1

David Finck: The Bass, Scatting Offenses, and the Back Hoe

Dr. Judith Schlesinger By

Sign in to view read count
AAJ: So you need to digest jazz to really understand it.

DF: For me, you listen to the same record nine million times, no matter what it is. When it's really great music, you keep hearing different things each time. Wow, I didn't hear that thing on the cymbal before... It's fantastic stuff. It's language.

AAJ: I know that's a favorite theme of yours.

DF: You're talking about who you most enjoy hearing: the guys that really phrase, and say something to you, in a language that you understand.

AAJ: I think that blazing stuff is showing off for other musicians, like, "look how I've been practicing!" I find that boring.

DF: Years ago I played at a festival in Moscow, Idaho with Paquito D'Rivera. We were playing a lot of Latin jazz, fast and furious. There was another great bassist there, Brian Bromberg, incredible facility. Then Ray Brown came out—he was the headliner—and played eight quarter notes in a row, and the audience got up out of their seats, like it was a Beatles concert. They were all screaming. He was such a force. And he didn't play anything fancy. He was perfectly capable, that guy, of playing the shit out of the bass—but he got right to them with his feel, which was bigger than life. Fantastic!

I do hear it as a language, and I've worked with a lot of singers who are capable of being the best communicators, and at the same time, the worst offenders.

AAJ: Describe what makes a "worst offender."

DF: Well... I'm not a fan of scatting, for starters. I feel like, if you're a singer and you've got a good voice, you can say the most to the listener. And if you really understand the narrative, the musical and poetic language, and the way a really great song works—a [Richard] Rogers and Lorenz Hart song, or even a Carole King and Gerry Goffin song...

AAJ: Or a Marilyn and Alan Bergman song.

DF: Marilyn and Alan, absolutely. And Johnny Mandel. If you can really communicate those things, that's everything. And as soon as they start scatting, I'm thinking, "Why don't you just pick up the horn and really learn how to play, learn all the stuff that Sonny Stitt had to learn, or any of those guys?" It sounds silly to me, most of the time, even with some iconic singers.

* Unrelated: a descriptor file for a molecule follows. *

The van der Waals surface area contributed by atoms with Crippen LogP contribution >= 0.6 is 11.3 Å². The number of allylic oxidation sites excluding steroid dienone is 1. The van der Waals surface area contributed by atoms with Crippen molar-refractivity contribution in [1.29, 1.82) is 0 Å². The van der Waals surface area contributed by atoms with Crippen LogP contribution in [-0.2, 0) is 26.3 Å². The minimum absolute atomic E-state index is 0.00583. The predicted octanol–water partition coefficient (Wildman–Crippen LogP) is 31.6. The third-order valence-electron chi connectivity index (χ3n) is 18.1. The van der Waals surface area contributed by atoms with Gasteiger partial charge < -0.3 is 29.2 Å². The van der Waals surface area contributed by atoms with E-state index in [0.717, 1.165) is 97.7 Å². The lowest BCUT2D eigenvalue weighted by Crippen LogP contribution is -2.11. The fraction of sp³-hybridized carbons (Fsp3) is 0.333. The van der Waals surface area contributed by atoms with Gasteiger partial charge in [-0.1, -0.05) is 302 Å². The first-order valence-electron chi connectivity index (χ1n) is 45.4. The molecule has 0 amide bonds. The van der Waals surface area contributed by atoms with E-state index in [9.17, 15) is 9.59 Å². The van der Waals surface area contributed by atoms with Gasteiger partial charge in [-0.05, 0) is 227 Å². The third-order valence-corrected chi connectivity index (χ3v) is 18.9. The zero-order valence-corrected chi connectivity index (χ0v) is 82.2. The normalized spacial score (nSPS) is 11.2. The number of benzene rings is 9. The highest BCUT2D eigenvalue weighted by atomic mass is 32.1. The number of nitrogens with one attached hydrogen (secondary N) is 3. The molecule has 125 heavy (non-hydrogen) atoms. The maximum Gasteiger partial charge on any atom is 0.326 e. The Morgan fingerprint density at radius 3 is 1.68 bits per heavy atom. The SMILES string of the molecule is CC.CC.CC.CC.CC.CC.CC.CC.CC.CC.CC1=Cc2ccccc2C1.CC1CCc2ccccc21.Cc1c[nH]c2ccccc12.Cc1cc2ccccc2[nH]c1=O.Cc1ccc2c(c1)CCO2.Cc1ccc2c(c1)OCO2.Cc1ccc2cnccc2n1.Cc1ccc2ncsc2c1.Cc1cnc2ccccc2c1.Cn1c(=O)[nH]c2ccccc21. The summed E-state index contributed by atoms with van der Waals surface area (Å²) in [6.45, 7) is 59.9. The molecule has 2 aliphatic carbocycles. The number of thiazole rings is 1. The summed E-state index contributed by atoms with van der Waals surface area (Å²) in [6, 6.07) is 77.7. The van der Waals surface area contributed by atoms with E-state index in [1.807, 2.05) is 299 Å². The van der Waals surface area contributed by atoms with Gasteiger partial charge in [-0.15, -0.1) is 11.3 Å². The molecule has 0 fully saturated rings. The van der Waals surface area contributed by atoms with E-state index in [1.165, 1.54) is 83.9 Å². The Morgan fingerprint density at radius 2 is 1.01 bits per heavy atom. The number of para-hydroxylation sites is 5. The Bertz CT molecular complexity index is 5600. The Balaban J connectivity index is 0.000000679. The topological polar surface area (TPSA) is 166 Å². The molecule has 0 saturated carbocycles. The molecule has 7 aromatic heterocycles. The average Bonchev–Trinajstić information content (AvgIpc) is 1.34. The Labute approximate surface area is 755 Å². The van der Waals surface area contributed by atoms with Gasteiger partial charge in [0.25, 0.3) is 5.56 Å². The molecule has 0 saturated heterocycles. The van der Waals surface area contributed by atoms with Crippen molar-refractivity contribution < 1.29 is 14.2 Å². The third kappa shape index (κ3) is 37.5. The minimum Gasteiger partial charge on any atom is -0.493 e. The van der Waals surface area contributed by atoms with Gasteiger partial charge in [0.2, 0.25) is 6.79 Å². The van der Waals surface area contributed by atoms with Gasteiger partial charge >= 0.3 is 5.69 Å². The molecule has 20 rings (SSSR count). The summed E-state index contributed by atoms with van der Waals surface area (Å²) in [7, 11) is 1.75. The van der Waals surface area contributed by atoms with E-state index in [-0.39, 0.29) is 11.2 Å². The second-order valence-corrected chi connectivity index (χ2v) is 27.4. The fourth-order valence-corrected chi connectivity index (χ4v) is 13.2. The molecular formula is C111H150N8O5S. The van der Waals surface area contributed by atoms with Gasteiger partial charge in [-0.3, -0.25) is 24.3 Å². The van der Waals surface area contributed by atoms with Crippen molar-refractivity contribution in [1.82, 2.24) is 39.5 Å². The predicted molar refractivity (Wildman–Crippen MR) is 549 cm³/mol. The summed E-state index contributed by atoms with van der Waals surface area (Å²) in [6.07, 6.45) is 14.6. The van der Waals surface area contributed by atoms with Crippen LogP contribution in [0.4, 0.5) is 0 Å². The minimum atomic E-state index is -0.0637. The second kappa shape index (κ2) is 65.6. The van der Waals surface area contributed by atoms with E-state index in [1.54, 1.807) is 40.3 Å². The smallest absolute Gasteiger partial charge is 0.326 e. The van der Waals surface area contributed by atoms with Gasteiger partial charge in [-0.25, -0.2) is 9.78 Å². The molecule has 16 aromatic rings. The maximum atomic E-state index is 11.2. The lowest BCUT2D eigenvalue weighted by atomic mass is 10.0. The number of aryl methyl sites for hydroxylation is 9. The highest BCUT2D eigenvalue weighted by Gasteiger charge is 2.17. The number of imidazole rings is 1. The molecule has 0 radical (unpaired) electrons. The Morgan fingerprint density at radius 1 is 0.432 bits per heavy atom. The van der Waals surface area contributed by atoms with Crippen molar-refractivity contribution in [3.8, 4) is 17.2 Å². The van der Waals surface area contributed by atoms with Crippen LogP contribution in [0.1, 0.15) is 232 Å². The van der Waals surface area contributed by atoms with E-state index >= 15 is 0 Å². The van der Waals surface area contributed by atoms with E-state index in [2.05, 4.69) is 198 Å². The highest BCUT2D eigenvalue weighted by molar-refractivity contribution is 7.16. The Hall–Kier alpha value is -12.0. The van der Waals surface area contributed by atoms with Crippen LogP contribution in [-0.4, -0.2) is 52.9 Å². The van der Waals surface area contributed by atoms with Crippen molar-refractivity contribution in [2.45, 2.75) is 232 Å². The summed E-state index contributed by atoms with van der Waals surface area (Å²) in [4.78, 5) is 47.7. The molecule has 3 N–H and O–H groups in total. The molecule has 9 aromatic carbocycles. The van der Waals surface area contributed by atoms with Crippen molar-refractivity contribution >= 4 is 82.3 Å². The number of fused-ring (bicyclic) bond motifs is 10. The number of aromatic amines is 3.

AAJ: Like Ella Fitzgerald?

DF: Even Ella. And she was a wonderful singer. I'm not taking anything away from her, but it sounds silly to me. That whole thing. I liked when Clark Terry did it...

AAJ: He was so funny when he was "Mumbles."

DF: He also could play what he sang. Chet Baker too. I kind of liked Al Jarreau sometimes, over that kind of swing-y funk he did in the early '80s, that "Roof Garden" stuff.

AAJ: Like his "Take Five."

DF: I heard him do that live, he was incredible.

AAJ: Me too: Montreux Jazz Festival, 1986.

DF: But it's usually "Scooby doo." Drummer Lewis Nash used to call it "yabba dabba do." Cmon, you know.

AAJ: There's lots of gimmicks in music. In jazz, it's partly because there's such continuing confusion about what it really is. People are always constructing new models and incorporating more things, trying to shore it up, because they see it as ill-defined and threatened. Then they say, well, THIS is jazz now. We finally got it.

DF: It's interesting that you say it that way. Yeah, there's truth in that.

AAJ: The fact is, it's always been just 2% of the market. This isn't new.

DF: There are elements of jazz in a lot of music that we hear, that we don't consider jazz. It was funny: I did a concert at the Kennedy Center with Annie Lennox. She was one of the people on the bill; she had that big hit song, "Sweet Dreams Are Made of This," the Eurythmics tune (he sings). Herbie Hancock was also on this thing, and he played piano on that song, and he played just the way her record was. She showed him what was on the record, basically—many grade levels below what he's capable of—and he played the thing, and then he put his little spin on it when it was appropriate. He didn't drive off the road, he just brought an element of jazz to pop music, the way he played the 8th notes. It was fantastic!

So it's always in there, you hear it. The definitions are tricky. I used to be much more strict about what I thought was jazz, and what wasn't. I used to think jazz had to do with the way the eighth notes feel; it's swinging. Swinging comes with jazz. But then, I don't know—I heard Snoop Dogg, and he has a swing feel to his rap. It was great. Even though it was funky, it was kind of jazz-like.

AAJ: So, it don't mean a thing if it ain't got that swing?

DF: In a sense. But then there's the influence of Latin and Brazilian music, which is now part of the language of jazz.

Tags

comments powered by Disqus

More Articles

Read Roxy Coss: Standing Out Interview Roxy Coss: Standing Out
by Paul Rauch
Published: October 22, 2017
Read Jamie Saft: Jazz in the Key of Iggy Interview Jamie Saft: Jazz in the Key of Iggy
by Luca Canini
Published: October 20, 2017
Read Piotr Turkiewicz: Putting Wroclaw On The Jazz Map Interview Piotr Turkiewicz: Putting Wroclaw On The Jazz Map
by Ian Patterson
Published: September 18, 2017
Read "Aaron Parks: Rising To The Challenge" Interview Aaron Parks: Rising To The Challenge
by R.J. DeLuke
Published: June 21, 2017
Read "Ralph Towner: The Accidental Guitarist" Interview Ralph Towner: The Accidental Guitarist
by Mario Calvitti
Published: May 16, 2017
Read "Samantha Boshnack: A Musical World Without Boundaries" Interview Samantha Boshnack: A Musical World Without Boundaries
by Paul Rauch
Published: November 17, 2016
Read "Lew Tabackin: A Life in Jazz" Interview Lew Tabackin: A Life in Jazz
by Rob Rosenblum
Published: April 6, 2017

Join the staff. Writers Wanted!

Develop a column, write album reviews, cover live shows, or conduct interviews.